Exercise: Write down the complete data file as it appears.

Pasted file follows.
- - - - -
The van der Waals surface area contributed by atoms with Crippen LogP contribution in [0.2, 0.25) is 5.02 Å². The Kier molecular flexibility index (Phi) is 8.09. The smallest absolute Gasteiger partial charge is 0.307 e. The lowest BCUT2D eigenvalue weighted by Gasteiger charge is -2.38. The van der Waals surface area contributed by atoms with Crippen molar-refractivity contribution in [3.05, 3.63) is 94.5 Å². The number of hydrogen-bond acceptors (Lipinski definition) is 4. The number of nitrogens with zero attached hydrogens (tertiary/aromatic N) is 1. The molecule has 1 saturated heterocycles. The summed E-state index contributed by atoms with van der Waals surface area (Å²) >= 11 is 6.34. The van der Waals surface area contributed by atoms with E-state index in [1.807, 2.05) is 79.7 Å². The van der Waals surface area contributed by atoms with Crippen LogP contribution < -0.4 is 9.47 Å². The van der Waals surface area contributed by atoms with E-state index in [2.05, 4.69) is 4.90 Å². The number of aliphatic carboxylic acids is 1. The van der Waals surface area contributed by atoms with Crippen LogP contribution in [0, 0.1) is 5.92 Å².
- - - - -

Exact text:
The van der Waals surface area contributed by atoms with Crippen LogP contribution in [0.2, 0.25) is 5.02 Å². The Kier molecular flexibility index (Phi) is 8.09. The smallest absolute Gasteiger partial charge is 0.307 e. The lowest BCUT2D eigenvalue weighted by Gasteiger charge is -2.38. The van der Waals surface area contributed by atoms with Crippen molar-refractivity contribution in [3.05, 3.63) is 94.5 Å². The number of hydrogen-bond acceptors (Lipinski definition) is 4. The number of nitrogens with zero attached hydrogens (tertiary/aromatic N) is 1. The molecule has 1 saturated heterocycles. The summed E-state index contributed by atoms with van der Waals surface area (Å²) >= 11 is 6.34. The van der Waals surface area contributed by atoms with E-state index in [1.807, 2.05) is 79.7 Å². The van der Waals surface area contributed by atoms with Crippen LogP contribution < -0.4 is 9.47 Å². The van der Waals surface area contributed by atoms with E-state index in [2.05, 4.69) is 4.90 Å². The number of aliphatic carboxylic acids is 1. The van der Waals surface area contributed by atoms with Crippen LogP contribution in [0, 0.1) is 5.92 Å².